Whenever I suffer from writer’s block, the best antidote I’ve found is to give myself a new challenge. Rather than fixate on the project I want to be writing, I tell myself that what I’ll tackle next is merely an experiment. That’s how my first novel, Optics: A Novel About Women and Work and Midlife Muddles, came about. I was spinning my writing wheels, and I’d never written fiction, so I decided to explore unknown narrative territory.
Back in January 2021, when the new year felt like a rerun of the old, I was stuck. I wanted to start a second novel, but nothing was gelling. The creative silence was particularly frustrating because I usually am sorting through too many ideas rather than too few.
That’s when I decided to give myself another new goal. Instead of committing to an entire novel, I’d write a poem. Though I’ve written poems over the years, I’ve never publicly shared one before. But because many of us are doing things we never expected to, this seems a fitting time to publish a poem that may resonate with others.
Continuity Amid Disruption
One familiar constant amid our disruptive Covid-19 pandemic lives has been the cycle of the seasons—for those of us living in temperate latitudes. However, I haven’t been fully experiencing each season. Weather changes, and wildlife sightings vary, but the human interactions associated with calendar months are missing. No hiking trips with friends and family. No celebratory dinners. No people-watching in Santa Fe restaurants. No singing in choirs.
That last absence in particular provided a framing context for “Suspended Seasons in Santa Fe.” Though I’d sung in many choirs when I was younger—sometimes as many as three in a season—I’d just begun singing again a few years ago and had performed in only two concerts with a community chorus before the pandemic put an end to in-person rehearsals. I’ve been involved with a couple of virtual performances since the pandemic hit, but they’re a poor substitute for being surrounded by live voices. Writing this poem was a way to acknowledge that the seasons reliably complete their cycle, oblivious to interruptions in human social life.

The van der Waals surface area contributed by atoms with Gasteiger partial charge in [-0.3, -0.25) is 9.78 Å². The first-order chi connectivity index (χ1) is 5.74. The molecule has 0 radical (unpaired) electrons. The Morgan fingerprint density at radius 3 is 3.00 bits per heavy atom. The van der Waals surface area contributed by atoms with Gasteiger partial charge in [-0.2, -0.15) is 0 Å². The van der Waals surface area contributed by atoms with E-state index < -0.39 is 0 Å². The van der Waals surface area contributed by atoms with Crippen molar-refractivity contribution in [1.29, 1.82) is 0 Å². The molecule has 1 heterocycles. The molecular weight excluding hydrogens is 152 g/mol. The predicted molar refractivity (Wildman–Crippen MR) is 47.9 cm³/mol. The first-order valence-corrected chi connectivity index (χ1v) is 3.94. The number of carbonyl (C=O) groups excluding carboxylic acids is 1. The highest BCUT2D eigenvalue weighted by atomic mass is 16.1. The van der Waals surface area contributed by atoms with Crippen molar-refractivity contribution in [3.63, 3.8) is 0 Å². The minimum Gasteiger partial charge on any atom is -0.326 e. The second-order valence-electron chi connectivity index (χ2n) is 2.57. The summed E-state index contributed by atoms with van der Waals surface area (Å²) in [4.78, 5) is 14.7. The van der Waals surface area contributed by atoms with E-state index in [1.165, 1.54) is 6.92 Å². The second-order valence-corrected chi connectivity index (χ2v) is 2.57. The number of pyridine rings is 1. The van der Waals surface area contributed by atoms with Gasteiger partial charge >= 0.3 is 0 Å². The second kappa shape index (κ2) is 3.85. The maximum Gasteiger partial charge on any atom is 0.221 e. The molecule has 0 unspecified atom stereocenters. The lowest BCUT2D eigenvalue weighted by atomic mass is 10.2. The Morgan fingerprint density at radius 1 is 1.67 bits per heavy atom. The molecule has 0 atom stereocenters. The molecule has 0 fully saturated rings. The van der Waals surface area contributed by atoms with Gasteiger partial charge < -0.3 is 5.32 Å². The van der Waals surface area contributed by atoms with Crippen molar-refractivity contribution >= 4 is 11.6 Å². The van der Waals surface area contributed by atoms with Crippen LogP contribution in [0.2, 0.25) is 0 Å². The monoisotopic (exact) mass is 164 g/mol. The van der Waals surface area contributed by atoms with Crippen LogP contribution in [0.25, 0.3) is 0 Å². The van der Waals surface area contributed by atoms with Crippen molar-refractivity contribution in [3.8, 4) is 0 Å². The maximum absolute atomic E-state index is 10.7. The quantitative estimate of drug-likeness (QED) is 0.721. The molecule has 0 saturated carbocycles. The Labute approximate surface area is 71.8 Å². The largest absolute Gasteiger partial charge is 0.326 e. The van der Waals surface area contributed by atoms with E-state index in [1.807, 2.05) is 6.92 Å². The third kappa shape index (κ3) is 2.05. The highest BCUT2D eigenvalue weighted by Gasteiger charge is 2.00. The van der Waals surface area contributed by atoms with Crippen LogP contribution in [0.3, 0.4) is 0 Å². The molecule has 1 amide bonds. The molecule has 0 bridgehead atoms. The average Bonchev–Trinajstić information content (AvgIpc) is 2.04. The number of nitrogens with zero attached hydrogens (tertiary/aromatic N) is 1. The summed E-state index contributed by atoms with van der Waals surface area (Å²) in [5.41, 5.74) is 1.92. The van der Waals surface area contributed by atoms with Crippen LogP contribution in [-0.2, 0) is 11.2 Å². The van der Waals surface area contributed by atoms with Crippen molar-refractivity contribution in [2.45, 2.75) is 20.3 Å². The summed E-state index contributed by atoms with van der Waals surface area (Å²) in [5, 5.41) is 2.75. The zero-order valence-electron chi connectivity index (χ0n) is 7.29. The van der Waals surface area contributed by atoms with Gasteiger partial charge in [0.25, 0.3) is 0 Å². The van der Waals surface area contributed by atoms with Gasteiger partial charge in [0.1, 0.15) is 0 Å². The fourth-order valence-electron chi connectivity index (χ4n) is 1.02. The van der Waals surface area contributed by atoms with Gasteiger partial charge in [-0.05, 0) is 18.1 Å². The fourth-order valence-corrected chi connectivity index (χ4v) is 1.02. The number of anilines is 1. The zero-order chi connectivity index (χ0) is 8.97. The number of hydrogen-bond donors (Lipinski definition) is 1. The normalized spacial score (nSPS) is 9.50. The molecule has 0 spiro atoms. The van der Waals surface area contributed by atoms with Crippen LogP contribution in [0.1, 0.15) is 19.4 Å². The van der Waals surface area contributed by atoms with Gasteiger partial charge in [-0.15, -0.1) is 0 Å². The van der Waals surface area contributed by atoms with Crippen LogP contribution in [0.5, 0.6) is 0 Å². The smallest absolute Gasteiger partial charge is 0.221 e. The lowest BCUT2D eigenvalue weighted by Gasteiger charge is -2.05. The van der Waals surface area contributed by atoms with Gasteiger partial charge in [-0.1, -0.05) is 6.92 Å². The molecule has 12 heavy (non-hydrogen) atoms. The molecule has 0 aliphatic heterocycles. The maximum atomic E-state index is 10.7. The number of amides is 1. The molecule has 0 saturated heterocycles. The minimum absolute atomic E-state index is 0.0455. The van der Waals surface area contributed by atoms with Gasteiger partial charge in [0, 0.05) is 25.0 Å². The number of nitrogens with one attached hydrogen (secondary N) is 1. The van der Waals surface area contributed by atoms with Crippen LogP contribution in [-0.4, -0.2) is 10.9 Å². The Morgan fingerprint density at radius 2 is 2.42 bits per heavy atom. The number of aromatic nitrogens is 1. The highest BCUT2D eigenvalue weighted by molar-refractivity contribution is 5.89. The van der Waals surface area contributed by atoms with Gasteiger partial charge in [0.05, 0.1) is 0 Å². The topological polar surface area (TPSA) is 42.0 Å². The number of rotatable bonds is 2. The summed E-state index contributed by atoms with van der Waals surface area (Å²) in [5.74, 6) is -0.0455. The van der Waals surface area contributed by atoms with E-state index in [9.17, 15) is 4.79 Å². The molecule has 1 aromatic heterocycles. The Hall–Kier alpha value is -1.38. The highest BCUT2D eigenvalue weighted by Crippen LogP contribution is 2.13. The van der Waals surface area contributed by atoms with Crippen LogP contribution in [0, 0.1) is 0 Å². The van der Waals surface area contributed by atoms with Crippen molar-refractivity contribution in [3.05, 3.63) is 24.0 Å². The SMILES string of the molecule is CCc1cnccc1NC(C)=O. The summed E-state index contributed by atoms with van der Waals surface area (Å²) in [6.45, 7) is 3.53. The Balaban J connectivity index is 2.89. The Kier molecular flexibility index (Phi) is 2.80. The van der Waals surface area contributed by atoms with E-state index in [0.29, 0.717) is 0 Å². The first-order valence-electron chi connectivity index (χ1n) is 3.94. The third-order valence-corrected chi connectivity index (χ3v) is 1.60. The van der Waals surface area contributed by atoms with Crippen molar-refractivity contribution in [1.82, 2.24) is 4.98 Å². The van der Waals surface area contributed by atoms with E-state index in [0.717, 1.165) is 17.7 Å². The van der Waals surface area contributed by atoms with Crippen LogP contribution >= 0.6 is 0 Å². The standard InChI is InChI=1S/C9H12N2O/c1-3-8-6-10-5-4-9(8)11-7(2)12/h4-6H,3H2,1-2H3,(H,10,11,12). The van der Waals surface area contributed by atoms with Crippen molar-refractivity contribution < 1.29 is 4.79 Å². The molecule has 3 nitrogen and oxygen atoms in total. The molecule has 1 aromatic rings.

Notes on the Form of “Suspended Seasons in Santa Fe”
In this pandemic poem, two cycles of four seasons, depicted in haiku, are suspended between two longer, grounding stanzas.
I chose haiku for its traditional connection with nature; typically, each haiku contains a word or phrase that indicates the season of the poem. In these haiku, we pass through two years in which the natural world’s rhythms continue as usual, while humans—though part of nature—are out of synch.
The first two lines of each haiku establish the season, usually with an image of nature or a seasonal event; the last lines evoke our individual and collective positions during the pandemic years of 2020 and 2021. The first fall haiku is a bit different, as I wanted to represent New Mexico’s complicated culture and acknowledge how the pandemic has affected native peoples more harshly. The Navajo have had a taboo about speaking of death, and they bury their dead as quickly as possible, but in Dia de los Muertos—an aspect of New Mexico’s Hispanic culture—the dead are remembered, represented, and death is seen as part of life.
Haiku is also unrhymed, which seems appropriate for a period that lacks a comforting cadence. Nothing feels complete right now—another reason that haiku’s quick images of a moment in time appealed to me.
The haiku are suspended between two longer stanzas representing Santa Fe’s constants of mountains and sunrise (we enjoy nearly 300 days of sunshine annually). The experience of suspension—of being stopped, delayed from doing something, of being held in suspense—is one I hope will soon resolve.
Suspended Seasons in Santa Fe
In morning we lie in mountain shadow;
It cannot last.
Desert sun rises, burning deep sky blue;
We rise in song!
Wind howls, twists, spreads fear;
Invisible forces tear
Bluebirds flock, then mate;
Blossoms beckon bees to dine;
We keep cold distance.
Hot days birth monsoons;
Black ravens, corvids, soar high;
We can’t breathe freely.
On Día de los Muertos
Life sits next to death.
Mountain tops wear white;
Long nights fall into blackness;
Our breath turns to frost.
Life will return to normal;
Still we stand alone.
A rainbow stretches,
Embracing snake and rabbit;
We hold hope tighter.
Pinyon jay on pine
Kaws an everlasting song;
We call in response.
Piñon smoke in air,
We remember together,
We sing together.
In mourning we lie in mountain shadow;
It cannot last.
Desert sun rises, burning deep sky blue,
We raise our song!
©2021 by Gail Reitenbach
All rights reserved. No reproduction in any form without written permission.